In this article, I want to made a tribute to one of my favorite Italian photographers: Gianni Berengo Gardin and his early work, dedicated to the city of Venice. All these photos were taken last summer with my small rangefinder, the Olympus 35 RC.
Berengo Gardin is one of the greatest Italian photographers. He prefers the narrative method with respect to searching the “decisive moment.” His reportage, often of high ethical and social elements, admirably documented the political, social, and lifestyle changes in Italy in the last 50 years, as well as the moments of everyday life in the streets. He belongs to the family of great street photographers such as Edouard Boubat, Robert Doisneau, Brassai, Ronis, Izis, and Henri Cartier-Bresson.
This tribute is dedicated to one of his early works, a series of street photos taken in Venice. As with my previous tributes to great photographers, I won’t show here the works of the masters (for this, you can refer to a series called Icon in Focus), but instead, I use my images.
Berengo Gardin always uses black and white and film. He believes that color tends to distract you, because you tend to notice the colors more than the content of the photo.
He declared, “The color distracts. A brilliant blue sky fixes many things. The book that I dedicated to Venice in 1962, was in black and white, and now, it seems like an unreal Venice. Black and white produces deviation from the natural vision that forces you to look at things better.”
He continues to prefer film over digital photography. “Today, with the digital photography, there is a possibility of falsification that is terrible; you do not know if what you see is real or built artificially,” he said. “I’m not interested in the digital. It is a new technology, contemporary, current, but for me it’s all too good to shoot in analog.”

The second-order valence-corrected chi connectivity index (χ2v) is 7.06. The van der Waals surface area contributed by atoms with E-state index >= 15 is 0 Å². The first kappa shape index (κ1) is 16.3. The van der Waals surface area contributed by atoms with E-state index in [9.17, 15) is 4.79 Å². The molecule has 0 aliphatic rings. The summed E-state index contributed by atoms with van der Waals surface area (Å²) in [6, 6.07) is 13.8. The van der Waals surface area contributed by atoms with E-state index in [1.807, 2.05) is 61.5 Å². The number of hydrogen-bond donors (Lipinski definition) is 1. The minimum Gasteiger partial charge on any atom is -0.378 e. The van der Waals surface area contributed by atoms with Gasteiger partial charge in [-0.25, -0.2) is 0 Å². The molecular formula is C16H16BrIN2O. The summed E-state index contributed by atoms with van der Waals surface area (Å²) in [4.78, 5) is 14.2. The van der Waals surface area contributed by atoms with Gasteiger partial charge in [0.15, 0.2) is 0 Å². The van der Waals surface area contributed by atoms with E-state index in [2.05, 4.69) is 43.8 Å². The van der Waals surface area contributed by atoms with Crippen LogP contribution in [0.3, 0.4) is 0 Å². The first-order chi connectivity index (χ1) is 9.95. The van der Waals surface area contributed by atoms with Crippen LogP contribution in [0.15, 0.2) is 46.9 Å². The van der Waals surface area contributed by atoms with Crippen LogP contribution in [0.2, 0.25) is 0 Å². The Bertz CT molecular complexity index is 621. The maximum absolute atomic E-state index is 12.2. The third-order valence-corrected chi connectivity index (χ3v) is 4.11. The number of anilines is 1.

Berengo Gardin likes to photograph what people generally don’t see or don’t observe. For this reason, I avoided including in this article pictures showing gondolas, which are the most common symbol of Venice. I also did not include the most photographed monuments of Venice: Rialto Bridge and St. Mark’s Basilica.
In this series of photos, I wanted to represent scenes of everyday life: children playing, exploring a well, vendors that offer their services on the street, people reading sitting on the steps of a church, and so on.
One of the most important social reportage done by Berengo Gardin was made in in the 1970s. It documents the situation of mentally ill people locked up in asylums. He made a fundamental contribution to the birth of the movement of opinion which would have led to their closure in 1978, replaced by a more humane health care system.
Another important reportage was made in Florence, and was dedicated to the world of the Gypsies, This is an important contribution to dispel many prejudices about the communities of nomads.
A great selection of his photos are now exhibited in Verona, in the North of Italy (after two exhibits in Venice and Milan). Check out the link to the official website. If you love street photography, hurry and do not miss this exhibit!
Salute to the Masters is a series dedicated to great photographers that I like. Before this regular contributor series I posted other tributes for Walker Evans, Lee Friedlander, Stephen Shore, Gabriele Basilico, J.H. Lartigue and Gianni Berengo Gardin. I especially love street photography and urban architectural photography.